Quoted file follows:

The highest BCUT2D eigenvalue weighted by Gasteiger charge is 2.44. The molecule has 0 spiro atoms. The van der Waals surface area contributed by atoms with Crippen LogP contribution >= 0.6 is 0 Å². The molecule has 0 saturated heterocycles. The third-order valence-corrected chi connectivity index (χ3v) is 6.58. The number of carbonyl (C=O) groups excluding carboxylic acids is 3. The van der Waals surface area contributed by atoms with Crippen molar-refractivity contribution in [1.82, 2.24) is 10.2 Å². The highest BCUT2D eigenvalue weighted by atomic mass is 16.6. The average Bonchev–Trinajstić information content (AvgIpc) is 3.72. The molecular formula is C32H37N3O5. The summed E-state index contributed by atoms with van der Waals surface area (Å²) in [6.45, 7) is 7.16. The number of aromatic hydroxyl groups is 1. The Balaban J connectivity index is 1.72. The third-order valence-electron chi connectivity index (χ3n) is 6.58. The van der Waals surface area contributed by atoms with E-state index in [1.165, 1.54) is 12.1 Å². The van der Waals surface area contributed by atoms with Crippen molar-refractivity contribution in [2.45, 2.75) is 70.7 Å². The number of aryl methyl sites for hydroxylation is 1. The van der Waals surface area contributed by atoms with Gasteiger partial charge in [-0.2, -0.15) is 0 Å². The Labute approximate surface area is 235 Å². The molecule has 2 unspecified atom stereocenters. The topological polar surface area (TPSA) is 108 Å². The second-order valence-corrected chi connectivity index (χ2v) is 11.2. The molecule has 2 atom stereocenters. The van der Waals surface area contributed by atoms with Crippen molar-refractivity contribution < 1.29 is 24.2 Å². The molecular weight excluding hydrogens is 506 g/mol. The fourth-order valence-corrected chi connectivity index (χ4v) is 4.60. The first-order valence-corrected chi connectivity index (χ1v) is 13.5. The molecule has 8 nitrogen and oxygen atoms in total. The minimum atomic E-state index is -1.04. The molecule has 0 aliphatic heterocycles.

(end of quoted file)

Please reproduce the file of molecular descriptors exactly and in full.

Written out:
The highest BCUT2D eigenvalue weighted by Gasteiger charge is 2.44. The molecule has 0 spiro atoms. The van der Waals surface area contributed by atoms with Crippen LogP contribution >= 0.6 is 0 Å². The molecule has 0 saturated heterocycles. The third-order valence-corrected chi connectivity index (χ3v) is 6.58. The number of carbonyl (C=O) groups excluding carboxylic acids is 3. The van der Waals surface area contributed by atoms with Crippen molar-refractivity contribution in [1.82, 2.24) is 10.2 Å². The highest BCUT2D eigenvalue weighted by atomic mass is 16.6. The average Bonchev–Trinajstić information content (AvgIpc) is 3.72. The molecular formula is C32H37N3O5. The summed E-state index contributed by atoms with van der Waals surface area (Å²) in [6.45, 7) is 7.16. The number of aromatic hydroxyl groups is 1. The Balaban J connectivity index is 1.72. The third-order valence-electron chi connectivity index (χ3n) is 6.58. The van der Waals surface area contributed by atoms with E-state index in [1.165, 1.54) is 12.1 Å². The van der Waals surface area contributed by atoms with Crippen molar-refractivity contribution in [2.45, 2.75) is 70.7 Å². The number of aryl methyl sites for hydroxylation is 1. The van der Waals surface area contributed by atoms with Gasteiger partial charge in [-0.2, -0.15) is 0 Å². The Labute approximate surface area is 235 Å². The molecule has 2 unspecified atom stereocenters. The topological polar surface area (TPSA) is 108 Å². The second-order valence-corrected chi connectivity index (χ2v) is 11.2. The molecule has 2 atom stereocenters. The van der Waals surface area contributed by atoms with Crippen molar-refractivity contribution < 1.29 is 24.2 Å². The molecular weight excluding hydrogens is 506 g/mol. The fourth-order valence-corrected chi connectivity index (χ4v) is 4.60. The first-order valence-corrected chi connectivity index (χ1v) is 13.5. The molecule has 8 nitrogen and oxygen atoms in total. The minimum atomic E-state index is -1.04. The molecule has 0 aliphatic heterocycles.